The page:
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**Wallet Review Problem**- This activity is a review of the Wallet Problem done in fourth grade. It is intended to introduce new students to some of the concepts we have covered and to refresh the memories of our old students. Students compare the amounts of money two students have. The amounts are described relationally but not through specific dollar amounts.**Arcade**- Students are told a story about two children, each of whom has a certain amount of money, but only one of whom has an amount known to us. After a series of events they happen to end up with the same amount of money.**Solving Equations with One Variable**- Students work on a story about two children who each have a certain amount of money. The amount of one of the children is known but the other is not. After a sequence of transformations they end with the same amount of money. Students will be led to solve for the starting value by relating the equation to the events in the story. After that, they will be asked to solve another similar problem.**Enacting and Solving Equations**- Students enact and discuss a situation where two children have amounts of candies. Some of the candies are visible, others are inside opaque tubes or boxes. After considering multiple possibilities they are told that the children have the same amount of candies. The situation corresponds to the equation 3x + y + 6 = x + y + 20, where x is the amount of candies per tube and y is the amount of candies per box. Students will be asked to discuss and to represent the situation, to solve the equation that corresponds to the situation, and to solve other written equations with similar structure.**Assessment I**- This assessment will focus on writing equations to solve verbal problems and on solving equations using syntactic rules. It is intended as a diagnostic tool to assist teachers in planning future activities.**Assessment I Review**- This lesson will focus on reviewing the recent in-class assessment, on writing equations for word problems, and on solving equations.**Equations in Groups**- Students first discuss equality situations and how equal changes on both sides of the equality do not change the equality or the solution to the equation. In a second activity, A pair of students begins with a solved equation (e.g. N = 4) and passes the equation to their neighbor; the neighbor operates equally on each side of the equation and passes the equations to the following neighbor. They continue this process until the series of equations return to the first two students who, then, check whether the solution still holds. They also check the logic and correctness of their colleagues operations on the initial equation.**Equations in Groups II**- A student (or a pair of students) begins with a solved equation (e.g. N = 4) and pass(es) the equation to neighbor (or pair of neighbors); the neighbor(s) operate(s) equally on each side of the equation. And so on, around the table. There should be at least three students or pair of students at each table. When the series of equations returns to the first students, each student (or pair of students) check whether the solution still holds for the solution they had proposed at the beginning. They also check the logic and correctness of the changes implemented by their classmates.**Solving Equations I**- Students will be asked to use the syntactic rules of algebra to solve equations with variables on both sides of the equals sign.**Solving Equations II**- Students will be asked to represent and solve verbal problems requiring algebra and to use the syntactic rules of algebra to solve equations with variables on both sides of the equals sign.**Assessment II**- This assessment will focus on writing equations to solve verbal problems and on solving equations using the syntactic rules of algebra.**Phone Plans**- Students will compare two linear functions in the context of evaluating phone plans. One plan has two parts: a basic charge plus a charge based upon the number of minutes used. The other plan has no basic charge; it only charges according to the minutes used. However the per-minute charge is higher than in the other plan. Students are asked to determine the circumstances in which the monthly bill from each plan would be the same. They then examine the graph of the two functions and discuss how equations and inequalities relate to the graph.**Equations and Graphs**- Students will further compare two linear functions in the context of evaluating two plans for shoveling snow. One plan has two parts: a basic charge plus a charge based on the number of square meters cleared. The other plan has no basic charge; it only charges according to the number of square meters cleared. However the per-meter charge is higher than in the other plan. Students are asked to determine the circumstances in which the bill from each plan would be the same. They then examine the graph of the two functions and discuss how equations and inequalities relate to the graph.**Trains**- Students will compare two linear functions represented in a graph. They reason about the problem using (a) the word problem and two diagrams; (b) a graph of position vs. time; (c) a table of values (d) making expressions for each position function; and (e) solving the equation algebraically.**Elapsed Time**- A variant of the train crash problem is used to address questions about elapsed time. The task is to determine where a train is, given a certain time.**Assessment III**- This assessment will focus on writing equations to solve verbal problems and on solving equations using the syntactic rules of algebra.**Varying Rates of Change**- Students will compare three functions, two of which are nonlinear, that tell the story of three cousins who all save $1,000 in one year. One saves a lot the first day and less and less each day as time goes on; one saves very little the first day and more and more each day throughout the year; the last cousin saves the same amount each day. Students will be asked to predict the shape of the graph for each function and, later, to look at and describe graphs of all three cousins' savings.**Basic Function Shapes**- In this lesson, the students will (a) discuss, represent, and solve a verbal problem involving the choice between two functions; (b) choose, among 8 basic graphs (7 distinct shapes), the one that matches specific situations; and (c) write stories to match a specific graph shape.**Review on Graphs and Equations**- In this lesson, the students will solve individually or in small groups the set of problems. For each problem, the teacher will lead a discussion based on the students' work (the teacher should identify strong and weak points in the students' work). The class is organized around four main problems. Within each problem students will answer different questions.

## Middle School Lessons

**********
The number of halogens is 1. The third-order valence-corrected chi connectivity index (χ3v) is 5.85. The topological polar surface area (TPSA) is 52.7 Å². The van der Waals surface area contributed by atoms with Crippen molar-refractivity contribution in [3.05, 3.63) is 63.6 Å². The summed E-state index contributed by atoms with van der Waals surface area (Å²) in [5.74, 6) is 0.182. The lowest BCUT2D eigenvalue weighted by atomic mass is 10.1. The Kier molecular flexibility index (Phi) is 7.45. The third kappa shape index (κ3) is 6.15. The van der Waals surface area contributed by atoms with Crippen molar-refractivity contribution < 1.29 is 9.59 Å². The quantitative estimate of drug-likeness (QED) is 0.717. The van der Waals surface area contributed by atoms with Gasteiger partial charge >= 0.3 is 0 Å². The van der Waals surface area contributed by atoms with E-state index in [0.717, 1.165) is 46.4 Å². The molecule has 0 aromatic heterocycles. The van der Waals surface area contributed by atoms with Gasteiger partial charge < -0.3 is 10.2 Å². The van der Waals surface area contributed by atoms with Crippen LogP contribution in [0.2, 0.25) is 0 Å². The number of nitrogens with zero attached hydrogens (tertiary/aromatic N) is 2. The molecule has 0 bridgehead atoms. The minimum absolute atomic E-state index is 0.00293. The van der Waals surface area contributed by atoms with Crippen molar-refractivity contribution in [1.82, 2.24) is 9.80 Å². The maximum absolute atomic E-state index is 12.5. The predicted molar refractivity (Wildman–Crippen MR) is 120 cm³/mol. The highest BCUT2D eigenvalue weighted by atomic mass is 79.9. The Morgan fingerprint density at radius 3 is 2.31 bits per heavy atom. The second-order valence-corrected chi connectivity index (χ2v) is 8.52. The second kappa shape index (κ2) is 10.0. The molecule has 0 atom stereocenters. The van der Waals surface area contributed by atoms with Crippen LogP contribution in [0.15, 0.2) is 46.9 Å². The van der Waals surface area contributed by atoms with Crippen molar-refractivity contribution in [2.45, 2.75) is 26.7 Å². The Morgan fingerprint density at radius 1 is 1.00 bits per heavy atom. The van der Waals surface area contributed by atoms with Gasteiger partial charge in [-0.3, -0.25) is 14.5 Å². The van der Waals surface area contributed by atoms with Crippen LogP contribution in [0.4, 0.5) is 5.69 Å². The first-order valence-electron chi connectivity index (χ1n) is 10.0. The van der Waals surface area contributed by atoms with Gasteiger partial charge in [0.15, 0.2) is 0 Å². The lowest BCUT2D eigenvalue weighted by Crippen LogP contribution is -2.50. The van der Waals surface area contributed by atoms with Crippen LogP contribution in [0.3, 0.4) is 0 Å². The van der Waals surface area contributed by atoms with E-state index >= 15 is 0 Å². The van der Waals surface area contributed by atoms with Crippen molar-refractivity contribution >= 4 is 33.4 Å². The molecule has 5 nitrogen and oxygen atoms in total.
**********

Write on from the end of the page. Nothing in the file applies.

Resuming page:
**Who Shares My Function? - Linear with All Representations**- Students will work in groups after finding other students who have the same linear function represented by a story, a table, a graph, or an equation. They will attempt to explain and discuss why the different representations refer to the same function.**It Depends**- Students will think about how we can show a dependent relationship between two quantities, using a variety of representations.**Who Shares My Function? - Linear with Graphs and Stories**- Students will make groups by finding other students who have the same quadratic or linear function in different representations.**Contrasting Equations**- Students write equations for three graphs and examine their slopes by comparing and contrasting the graphs. Students also look at the same functions graphed on differently scaled coordinate planes.**Who Shares My Function? - Linear with Graphs, Tables, and Equations**- Students will make groups by finding other students who have the same linear function, as shown in representations of graphs, tables, or equations. They will then generate a story to go with the function.**Jason's Tree House**- Students will extract data from a story and use tables and graphs to answers questions about proposed scenarios.**Candy Experiment**- Students will create their own data to construct a graph and equation of negative and fractional slope.**Graphing Equations**- Students will practice moving between graphs and equations of functions, as well as identifying the y-intercept and slope.**Wind-Up Car**- Students will produce an equation from a graph, based on an engineering-context.**Who Shares My Function? - Linear with Negative and Fractional Slope**- Students will find other functions that are the same as theirs, starting from a table, a graph, or an equation. Once they have identified the same function represented in a different way, they will create a story that describes all of the different representations of the same function.**Guess My Rule - Linear**- Students will try to determine the equation to match their partner's created graph and work together to correct their own mistakes.**Compare and Contrast**- Students will identify the y-intercept and slope using equations and then use that data to create corresponding tables and graphs.**Coupon Activity**- Students will create graphs, tables and equations to explain their stories and look at how a graph changes depending on the y-intercept.**Race Car Activity**- Students will look at four different graphs to determine which two describe the scenario proposed by the teacher displaying parallel lines and the correct y-intercepts.**Same and Different**- Students will compare graphs of linear functions, looking for similarities and differences, and will produce algebraic expressions, again identifying what is the same and what is different about each one.**Can We Predict Differences?**- Students will predict, produce, and compare linear and non-linear function graphs used to represent the number of punches on a balloon.**Lotto Winnings**- Students will generate a graph for a nonlinear function, point by point, in order to realize that there are different types of functions that they might not know about yet.**Area of a Square as a Function**- Students will develop a quadratic equation to represent the area of a square.**Relating Graphs and Equations - Linear and Quadratic Functions**- Students will generate graphs from given equations and equations from given graphs.**Playground Construction**- Students will create a quadratic equation based on the context of building a playground referring to surface, fencing, and equipment needed, to create an equation of y = ax2 + bx + c form.**Who Shares My Function? - Quadratics**- Students will make groups by finding other students who have the same quadratic or linear function in different representations.**What Will Happen**- Students will work with equations of functions (both linear and non-linear) to find the y-intercept without graphing.**x2 and x**- Students will look at x squared and x as functions, and for which values of x one function value is greater than the other.**Biggest Output**- Students will decide on what linear and quadratic functions will result in the greatest output, starting from an algebraic expression, and using tables and graphs to help them make these decisions.**Sound Loudness**- Students will examine a non-linear function depicted in a graph and generate the corresponding function table and equation.**Guess My Rule - Non-Linear**- Students will produce algebraic expressions starting from non-linear graphs produced by other students in the class.**Box of Clay Activity**- Students will compare two cubic functions based on the context of the volumes of a box of clay.**Graphing Equations - Nonlinear Functions**- Students write equations for three graphs and examine their slopes by comparing and contrasting the graphs. Students also look at the same functions graphed on differently scaled coordinate planes.**Curves in a Cubic**- Students will explore different kinds of cubic functions through graphs and tables.**Function Challenges - 20 Questions**- Students will compete in a game to generate equations for functions that meet certain criteria, as given by the instructor.